Consequences of an OCR Audit
Any audit can be disruptive to an organization's business, but the OCR audits and the resulting reports may create unintended liability exposures. Should an audit review indicate a serious compliance issue, OCR may initiate a full-blown compliance investigation to address the problem. Thus, a substandard audit result could trigger penalties and a corrective action plan, even in the absence of a data breach.
Another concern is that audit reports are not confidential or protected under any privilege. Consequently, in the event of a breach or complaint investigation, state attorney general offices will be able to request a copy of the entity's OCR audit report to demonstrate knowledge of prior deficiencies. In addition, audit reports will likely be discoverable and could be used to prove knowledge of substandard compliance in possible subsequent litigation. Finally, in states like Connecticut, where case law has established that the HIPAA regulations could be the standard for protecting privacy under state law,3 a substandard OCR report could be viewed as a de facto violation of the state law on privacy.
Now that OCR audits have resumed, it is time for covered entities and business associates to begin to prepare by performing self-assessments based on the HIPAA Audit Protocol and taking corrective action to address identified vulnerabilities. Additionally, organizations should consider having legal counsel involved at the beginning of any OCR audit due to the unpredictable nature of government audits and the potential consequences associated with the audit reports.
For more information about the upcoming HIPAA compliance audits, please contact one of the individuals listed in the sidebar. To assist healthcare entities in preparing for a HIPAA audit, Day Pitney LLP has developed several tools, including a self-assessment tool based on OCR's HIPAA Audit Protocol, to facilitate compliance with the HIPAA Privacy, Security, and Breach Notification Rules. Information on these compliance tools is available on request.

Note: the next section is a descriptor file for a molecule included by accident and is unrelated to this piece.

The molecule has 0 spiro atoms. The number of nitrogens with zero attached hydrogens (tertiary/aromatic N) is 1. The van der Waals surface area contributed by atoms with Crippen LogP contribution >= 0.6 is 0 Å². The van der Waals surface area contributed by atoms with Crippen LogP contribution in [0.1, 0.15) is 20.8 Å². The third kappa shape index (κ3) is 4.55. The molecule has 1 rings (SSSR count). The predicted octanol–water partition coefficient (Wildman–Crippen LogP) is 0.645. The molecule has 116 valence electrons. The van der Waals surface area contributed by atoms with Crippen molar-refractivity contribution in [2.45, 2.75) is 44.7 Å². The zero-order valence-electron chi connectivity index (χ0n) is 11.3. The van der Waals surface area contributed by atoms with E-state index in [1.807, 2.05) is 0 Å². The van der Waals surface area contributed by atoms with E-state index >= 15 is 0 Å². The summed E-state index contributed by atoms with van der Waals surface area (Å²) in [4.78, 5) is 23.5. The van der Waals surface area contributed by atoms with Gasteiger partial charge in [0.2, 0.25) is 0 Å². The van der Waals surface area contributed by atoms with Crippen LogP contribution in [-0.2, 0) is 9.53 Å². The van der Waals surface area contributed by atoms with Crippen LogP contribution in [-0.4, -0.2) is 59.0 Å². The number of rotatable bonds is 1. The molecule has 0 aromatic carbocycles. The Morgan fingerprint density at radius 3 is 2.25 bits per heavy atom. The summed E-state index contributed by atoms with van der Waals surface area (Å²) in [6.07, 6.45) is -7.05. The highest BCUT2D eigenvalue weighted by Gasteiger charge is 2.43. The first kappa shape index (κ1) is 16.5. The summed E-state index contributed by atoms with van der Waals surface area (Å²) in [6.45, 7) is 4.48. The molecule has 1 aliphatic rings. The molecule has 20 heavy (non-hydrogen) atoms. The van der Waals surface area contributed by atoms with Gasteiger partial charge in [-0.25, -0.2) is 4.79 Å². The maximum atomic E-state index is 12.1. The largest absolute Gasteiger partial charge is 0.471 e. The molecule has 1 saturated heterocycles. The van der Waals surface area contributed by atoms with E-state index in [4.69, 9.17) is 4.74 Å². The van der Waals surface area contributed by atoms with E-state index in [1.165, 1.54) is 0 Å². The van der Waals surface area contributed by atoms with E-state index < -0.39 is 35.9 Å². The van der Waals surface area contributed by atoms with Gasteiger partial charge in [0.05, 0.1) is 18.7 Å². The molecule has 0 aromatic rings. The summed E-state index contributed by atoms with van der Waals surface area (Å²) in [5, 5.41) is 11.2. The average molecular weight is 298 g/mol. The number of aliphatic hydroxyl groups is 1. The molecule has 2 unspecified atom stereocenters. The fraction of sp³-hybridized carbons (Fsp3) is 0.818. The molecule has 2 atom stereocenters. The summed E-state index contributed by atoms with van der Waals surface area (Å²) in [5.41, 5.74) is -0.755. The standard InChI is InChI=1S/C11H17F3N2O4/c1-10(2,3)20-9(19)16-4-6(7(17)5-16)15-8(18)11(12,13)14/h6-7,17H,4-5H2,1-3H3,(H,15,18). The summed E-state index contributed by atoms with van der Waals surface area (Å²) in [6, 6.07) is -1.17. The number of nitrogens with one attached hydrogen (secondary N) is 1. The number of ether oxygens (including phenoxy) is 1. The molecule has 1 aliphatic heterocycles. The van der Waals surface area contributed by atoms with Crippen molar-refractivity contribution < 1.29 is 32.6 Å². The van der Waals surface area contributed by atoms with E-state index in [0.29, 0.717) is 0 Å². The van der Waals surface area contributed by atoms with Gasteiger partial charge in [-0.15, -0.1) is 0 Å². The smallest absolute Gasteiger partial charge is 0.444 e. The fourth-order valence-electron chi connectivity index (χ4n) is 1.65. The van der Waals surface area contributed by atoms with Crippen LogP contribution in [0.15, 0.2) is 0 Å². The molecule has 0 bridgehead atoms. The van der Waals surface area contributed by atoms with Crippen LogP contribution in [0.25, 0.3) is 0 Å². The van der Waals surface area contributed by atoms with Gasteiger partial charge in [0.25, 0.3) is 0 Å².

The HIPAA Privacy Rule provides standards for using, sharing and disclosing patients' protected health information. Byrne v. Avery Center, 314 Conn. 433 (2014).
On September 20, Susan Huntington presented during an educational call-in discussion, "Insurance and Coverage Risk Management Approaches to Address the Opioid Crisis," for the American Health Lawyers Association (AHLA).
Day Pitney was a presenting sponsor of the 14th Annual Women of Innovation Awards gala, presented by the Connecticut Technology Council and held at the Aqua Turf Club in Southington, CT.
Erin Magennis Healy, Lori J. Braender and Thomas A. Zalewski authored an article, "A Provider's Guide to Managing a Medical Device Recall," which was published in the American Health Lawyers Association Journal of Health & Life Sciences Law.
Day Pitney Alert
Susan Huntington and Danielle Corcione will present an educational call-in discussion, "The Focus on Individuals in Fraud Investigations and Considerations for D&O Insurance," for the American Health Lawyers Association on November 9 from 11 a.m. to 11:45 a.m.
Day Pitney Press Release
Day Pitney's recently updated HIPAA self-assessment tool was featured in an article published in Clinical Lab Products magazine.
Day Pitney Press Release
Susan Huntington and Eric Fader were quoted in an article, "Growing HIPAA Focus Leads To Fresh Compliance Options," published in Law360.
Day Pitney LLP is pleased to announce the availability of its updated HIPAA Self-Assessment Tool 2.0 ("Tool"), designed to provide an easy and cost-effective way for organizations to perform a self-assessment of HIPAA compliance based on the U.S. Department of Health and Human Services' Office for Civil Rights ("OCR") expanded audit protocol.